JFoulds Power Member

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    Haha sorry I got a little bit carried away there...
    Depends if you're looking at the total amount of money you have, or the amount of money you have in your bank.

    The simple calculation will work for the amount of money in your bank, but it completely forgets the amount of money you've taken out every year too! It doesn't make much of a difference to begin with, but because it's a 'power expression', that quickly adds up!
    (Nearly $10k difference after 40 years!)
     
  15. Furious George

    Furious George Supreme Member Premium Member

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    you just spammed this forum with your math homework? Seriously dude?
     
  16. JFoulds

    JFoulds Power Member

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    Wrong section yes, but it's maths relating to compound interest, important for many working in internet marketing - my answer may be helpful to others too :)
     
  17. TheTunnel

    TheTunnel Newbie

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    Hey, I have another question I think you can help me solve.

    Suppose I get 20% per year and withdraw 20% of the 20%, I would need to use 16% interest instead right, so I can now calculate the amount I will have.But, what if I want to know the total amount I have withdrawn, you know how to calculate that.I tried using 4% instead in the compound calculator but it's very small figure and I don't think it's the correct answer.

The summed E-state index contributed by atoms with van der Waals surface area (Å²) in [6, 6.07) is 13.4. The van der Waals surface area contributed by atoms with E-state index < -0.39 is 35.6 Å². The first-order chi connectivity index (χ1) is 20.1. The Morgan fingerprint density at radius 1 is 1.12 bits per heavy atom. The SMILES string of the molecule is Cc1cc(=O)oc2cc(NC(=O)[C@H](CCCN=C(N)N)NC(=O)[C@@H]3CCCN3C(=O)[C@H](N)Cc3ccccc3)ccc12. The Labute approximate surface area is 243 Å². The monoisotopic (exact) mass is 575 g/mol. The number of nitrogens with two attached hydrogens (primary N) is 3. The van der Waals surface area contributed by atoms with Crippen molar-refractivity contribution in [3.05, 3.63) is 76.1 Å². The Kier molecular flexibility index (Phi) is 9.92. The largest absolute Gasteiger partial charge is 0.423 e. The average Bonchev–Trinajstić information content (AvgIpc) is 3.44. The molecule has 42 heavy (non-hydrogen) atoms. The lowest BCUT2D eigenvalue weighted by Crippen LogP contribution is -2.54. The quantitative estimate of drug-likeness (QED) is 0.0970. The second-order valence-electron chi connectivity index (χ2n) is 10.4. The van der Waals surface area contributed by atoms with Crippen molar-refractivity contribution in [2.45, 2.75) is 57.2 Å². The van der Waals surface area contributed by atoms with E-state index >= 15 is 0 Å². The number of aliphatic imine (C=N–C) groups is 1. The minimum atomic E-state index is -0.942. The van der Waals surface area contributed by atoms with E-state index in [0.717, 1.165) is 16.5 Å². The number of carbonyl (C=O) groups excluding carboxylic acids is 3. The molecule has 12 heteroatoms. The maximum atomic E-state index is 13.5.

Thanks
     
  18. switch_2012

    switch_2012 Power Member

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    'm working on my flux capacitor if i get a chance will look at it..
     
  19. JFoulds

    JFoulds Power Member

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    Covered that in my original answer, but i'll show the calculation again here :)
    ∑ (INITIAL INVESTMENT*(1.16^a)*0.04) from a=0 to (YEARS-1)
    I explained how I derived that expression in my post before, but it's quite complicated maths so don't worry if you can't follow it yet (just easier than simple degree level)

    EG,

    $100 initial investment, after 1 year total withdrawn =
    Wolfram Alpha Calculation

    $100 initial investment, after 2 year total withdrawn =
    Wolfram Alpha Calculation

    $100 initial investment, after 40 year total withdrawn =
    Wolfram Alpha Calculation
     
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  20. TheTunnel

    TheTunnel Newbie

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    Thanks alot, solved it perfectly.